We are unable to display your institutional affiliation without JavaScript turned on.
Browse Book and Journal Content on Project MUSE
OR

Find using OpenURL

John Mason Brown during the Civil War: Indian Country and Fighting Morgan's Raiders
In lieu of an abstract, here is a brief excerpt of the content:

The life of John Mason Brown (1837-90), who rose to prominence in Kentucky after the Civil War as a lawyer and as a significant supporter of the Republican Party, was shaped by his experiences during the war. He spent most of the first two years of the war on two long trips (the first of some eight thousand miles, the second of five thousand miles), both for the most part in Indian country along the upper Missouri River. He then returned to Kentucky and became first a major and then a colonel in the Union cause, serving from October 1862 through late 1864, most notably as a leader in the engagements that drove Colonel John Hunt Morgan's Confederate cavalry from Kentucky.

Brown's experiences between 1861 and 1865 illustrate the polarization of America into Union and Confederate camps, largely over the issue of slavery. In the war, nowhere was that polarization more acute than in the border states—and Kentucky was the most deeply divided of these, since slaves made up almost 20 percent of its population in 1860, which was a much higher percentage than that in Maryland (less than 13 percent), Missouri (less than 13 percent), western Virginia (less than 4 percent), and Delaware (1 percent). Brown's experiences also reflect major changes in the Northwest, among them the continued forced relocation of Indians, the westward expansion of farming, the impact of gold rushes in Indian country, and the destruction of game.

Brown has left us written records of these developments. He recorded his travels in Indian country in two diaries. He had just turned twenty-four when he left St. Louis in May 1861 on his first trip up the Missouri, bound for Montana and beyond, and his diaries reflect a young man's curiosity and energy. By describing what he saw—the Indians, the reservations, the violence, the killing of the game, the quest for gold, the Civil War news that slowly reached the Rockies, the deeply split loyalties of Kentuckians—he opens to us a world that was radically changing as he lived in it. In addition, regimental histories and wartime correspondence by Brown and his fellow officers illustrate not only Brown's military career and the family-splitting divisions the war caused but also the fighting to expel Confederate raiders like John Hunt Morgan from Kentucky and the successful effort of the North to mobilize its soldiers to vote for Lincoln's reelection in 1864.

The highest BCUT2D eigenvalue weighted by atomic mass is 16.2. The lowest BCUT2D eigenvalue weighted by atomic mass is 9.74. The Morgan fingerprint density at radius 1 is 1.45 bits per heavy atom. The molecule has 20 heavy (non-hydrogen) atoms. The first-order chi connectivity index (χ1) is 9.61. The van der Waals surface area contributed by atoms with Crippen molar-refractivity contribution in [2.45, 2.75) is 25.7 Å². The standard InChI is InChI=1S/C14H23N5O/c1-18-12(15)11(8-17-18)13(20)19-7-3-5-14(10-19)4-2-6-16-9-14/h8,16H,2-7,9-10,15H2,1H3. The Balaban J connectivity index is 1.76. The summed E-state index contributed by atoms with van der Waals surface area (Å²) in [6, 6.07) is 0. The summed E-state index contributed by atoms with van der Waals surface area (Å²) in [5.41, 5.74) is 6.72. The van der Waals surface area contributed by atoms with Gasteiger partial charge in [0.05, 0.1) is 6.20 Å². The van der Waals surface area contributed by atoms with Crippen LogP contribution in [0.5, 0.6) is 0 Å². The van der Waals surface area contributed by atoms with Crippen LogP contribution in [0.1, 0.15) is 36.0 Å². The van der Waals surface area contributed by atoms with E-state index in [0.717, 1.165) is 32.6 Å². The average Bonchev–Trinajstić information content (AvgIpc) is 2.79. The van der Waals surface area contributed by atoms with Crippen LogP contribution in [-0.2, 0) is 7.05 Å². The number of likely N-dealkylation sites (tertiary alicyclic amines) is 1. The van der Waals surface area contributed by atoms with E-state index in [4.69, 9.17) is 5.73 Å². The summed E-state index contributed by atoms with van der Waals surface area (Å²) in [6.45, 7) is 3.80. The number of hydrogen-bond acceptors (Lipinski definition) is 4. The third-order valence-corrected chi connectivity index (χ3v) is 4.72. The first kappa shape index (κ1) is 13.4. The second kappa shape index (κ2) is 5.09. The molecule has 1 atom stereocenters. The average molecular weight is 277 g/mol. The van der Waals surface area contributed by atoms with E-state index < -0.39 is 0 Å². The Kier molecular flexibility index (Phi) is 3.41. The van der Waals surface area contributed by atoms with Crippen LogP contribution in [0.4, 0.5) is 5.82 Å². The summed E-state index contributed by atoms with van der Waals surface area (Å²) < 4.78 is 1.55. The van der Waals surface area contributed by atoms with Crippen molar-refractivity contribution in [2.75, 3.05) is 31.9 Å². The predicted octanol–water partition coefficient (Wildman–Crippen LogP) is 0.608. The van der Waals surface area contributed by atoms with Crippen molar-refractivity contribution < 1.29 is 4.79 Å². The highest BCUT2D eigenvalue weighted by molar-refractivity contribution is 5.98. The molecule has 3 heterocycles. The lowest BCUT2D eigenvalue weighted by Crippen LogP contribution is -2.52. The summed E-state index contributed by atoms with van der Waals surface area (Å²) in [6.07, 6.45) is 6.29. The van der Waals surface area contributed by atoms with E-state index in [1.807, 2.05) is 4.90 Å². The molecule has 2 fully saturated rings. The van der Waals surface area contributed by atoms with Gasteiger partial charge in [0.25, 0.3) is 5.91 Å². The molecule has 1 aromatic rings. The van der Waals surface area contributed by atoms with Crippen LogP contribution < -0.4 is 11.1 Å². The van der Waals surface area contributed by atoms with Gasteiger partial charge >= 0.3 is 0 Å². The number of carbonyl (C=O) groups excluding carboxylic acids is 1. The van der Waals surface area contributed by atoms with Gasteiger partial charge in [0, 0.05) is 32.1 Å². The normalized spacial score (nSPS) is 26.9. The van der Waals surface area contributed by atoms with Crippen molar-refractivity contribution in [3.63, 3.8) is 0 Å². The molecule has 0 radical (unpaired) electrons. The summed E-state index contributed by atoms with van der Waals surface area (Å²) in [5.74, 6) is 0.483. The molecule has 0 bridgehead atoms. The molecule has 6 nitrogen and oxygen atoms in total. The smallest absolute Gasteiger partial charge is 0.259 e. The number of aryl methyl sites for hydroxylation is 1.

John Mason Brown was born in Frankfort, the state capital of Kentucky, on April 26, 1837, in Liberty Hall, an imposing brick house built in about 1800 for his grandfather, John Brown, a leading lawyer, a U.S. congressman, and, when Kentucky became a state, one of its first two senators. John Brown's oldest son, Mason, who inherited Liberty Hall when the senator died in 1837, had been a circuit judge in Kentucky and had served as its secretary of state, and, like his father, was a substantial landowner and slaveholder. According to the 1860 census, Mason Brown owned fifty-one slaves—thirty-one in Franklin County (the site not only of Brown's home Liberty Hall in Frankfort but also of his farm about two miles away), and twenty in Owen County, where he had another farm in a rich farming area with the unfortunate name of Brown's Bottom. Kentucky was far from a classless society in John Mason Brown's time. The Browns, though not among the largest landowners and slaveholders in the state, were one of a small number of families, many connected by marriage or kinship, who had much of the best land and wielded much of the political influence in the state.

When Mason Brown's son John Mason Brown was nine, his right leg was badly crushed in an accident as he was playing with other boys in a gristmill. It took him over a year to recover substantial use of the injured leg—during which time, studying at home under his father's supervision, Brown became what he remained throughout his life, an omnivorous reader and an eager and excellent learner. In 1854, he entered Yale as a...



You must be logged in through an institution that subscribes to this journal or book to access the full text.

Shibboleth

Shibboleth authentication is only available to registered institutions.

Project MUSE

For subscribing associations only.